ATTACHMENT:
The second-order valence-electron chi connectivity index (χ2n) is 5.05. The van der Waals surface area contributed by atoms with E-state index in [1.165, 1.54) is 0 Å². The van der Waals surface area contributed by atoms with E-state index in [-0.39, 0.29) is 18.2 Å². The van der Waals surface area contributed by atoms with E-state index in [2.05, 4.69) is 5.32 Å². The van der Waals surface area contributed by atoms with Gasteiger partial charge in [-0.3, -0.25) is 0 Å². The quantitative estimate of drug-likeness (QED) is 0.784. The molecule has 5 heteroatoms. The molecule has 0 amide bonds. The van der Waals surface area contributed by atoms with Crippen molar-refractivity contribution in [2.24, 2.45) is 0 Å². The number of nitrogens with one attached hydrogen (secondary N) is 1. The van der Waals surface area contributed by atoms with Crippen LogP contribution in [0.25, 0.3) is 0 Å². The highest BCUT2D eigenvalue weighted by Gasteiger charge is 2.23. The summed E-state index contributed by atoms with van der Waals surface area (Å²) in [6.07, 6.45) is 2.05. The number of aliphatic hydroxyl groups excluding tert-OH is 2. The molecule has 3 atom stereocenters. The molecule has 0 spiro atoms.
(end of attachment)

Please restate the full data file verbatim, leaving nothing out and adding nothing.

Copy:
The second-order valence-electron chi connectivity index (χ2n) is 5.05. The van der Waals surface area contributed by atoms with E-state index in [1.165, 1.54) is 0 Å². The van der Waals surface area contributed by atoms with E-state index in [-0.39, 0.29) is 18.2 Å². The van der Waals surface area contributed by atoms with E-state index in [2.05, 4.69) is 5.32 Å². The van der Waals surface area contributed by atoms with Gasteiger partial charge in [-0.3, -0.25) is 0 Å². The quantitative estimate of drug-likeness (QED) is 0.784. The molecule has 5 heteroatoms. The molecule has 0 amide bonds. The van der Waals surface area contributed by atoms with Crippen molar-refractivity contribution in [2.24, 2.45) is 0 Å². The number of nitrogens with one attached hydrogen (secondary N) is 1. The van der Waals surface area contributed by atoms with Crippen LogP contribution in [0.25, 0.3) is 0 Å². The highest BCUT2D eigenvalue weighted by Gasteiger charge is 2.23. The summed E-state index contributed by atoms with van der Waals surface area (Å²) in [6.07, 6.45) is 2.05. The number of aliphatic hydroxyl groups excluding tert-OH is 2. The molecule has 3 atom stereocenters. The molecule has 0 spiro atoms.